Herb Sadler found that American Airlines arbitrarily changed his flight schedule, moving his return flight to the day before he had planned to come home. Can it do that? And is it right? “American flexes its muscle until passengers push back”
If Charles Friedman had gone anywhere else, he would have received a flat-out rejection. After all, he was asking Southwest Airlines for a full refund of his plane tickets from Hartford to Orlando because he wasn’t “up to” traveling during the holidays.
““Finally, if all the above fails …””
The $50 voucher Spirit Airlines offered Suzanne Marra for her troubles may have expired, but her anger is undiminished. And I really can’t blame her.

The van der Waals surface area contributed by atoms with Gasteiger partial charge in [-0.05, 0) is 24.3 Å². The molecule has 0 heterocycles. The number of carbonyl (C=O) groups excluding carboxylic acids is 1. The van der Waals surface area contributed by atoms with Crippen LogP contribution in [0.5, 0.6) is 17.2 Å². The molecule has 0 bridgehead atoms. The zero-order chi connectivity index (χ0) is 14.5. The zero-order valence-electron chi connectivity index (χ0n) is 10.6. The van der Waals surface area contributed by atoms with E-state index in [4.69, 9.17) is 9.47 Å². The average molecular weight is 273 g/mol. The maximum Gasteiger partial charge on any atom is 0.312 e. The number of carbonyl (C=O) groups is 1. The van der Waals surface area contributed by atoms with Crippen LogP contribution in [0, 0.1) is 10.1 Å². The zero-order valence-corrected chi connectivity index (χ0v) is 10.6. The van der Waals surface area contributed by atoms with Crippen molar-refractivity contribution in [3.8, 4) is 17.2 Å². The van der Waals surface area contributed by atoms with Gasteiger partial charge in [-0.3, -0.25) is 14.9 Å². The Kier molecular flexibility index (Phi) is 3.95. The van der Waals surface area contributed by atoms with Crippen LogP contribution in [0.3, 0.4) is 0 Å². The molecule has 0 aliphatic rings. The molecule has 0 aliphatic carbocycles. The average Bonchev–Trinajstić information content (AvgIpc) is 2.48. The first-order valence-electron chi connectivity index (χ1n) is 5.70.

“This Spirit Airlines flight disaster should never have happened”
I’m trying something a little different today. I’m presenting you with a case I’ve decided not to get involved in. Did I make the right call? If not, I’m willing to revisit it. (By the way, I’m using first names only for reasons that will become clear later on).
Rekha is an “outraged” American Airlines customer, and she wants me to help her get compensated. But I can’t.
“Should I have rejected this case?”
It looked like smooth sailing for the DellaPenna family’s Alaska cruise. The airline tickets were booked and the seats confirmed. But just a day before they were to leave, United Airlines almost scuttled their vacation.
A printout of their flight itinerary revealed several members of the party was now scheduled to return from Seattle to Washington before the cruise ended.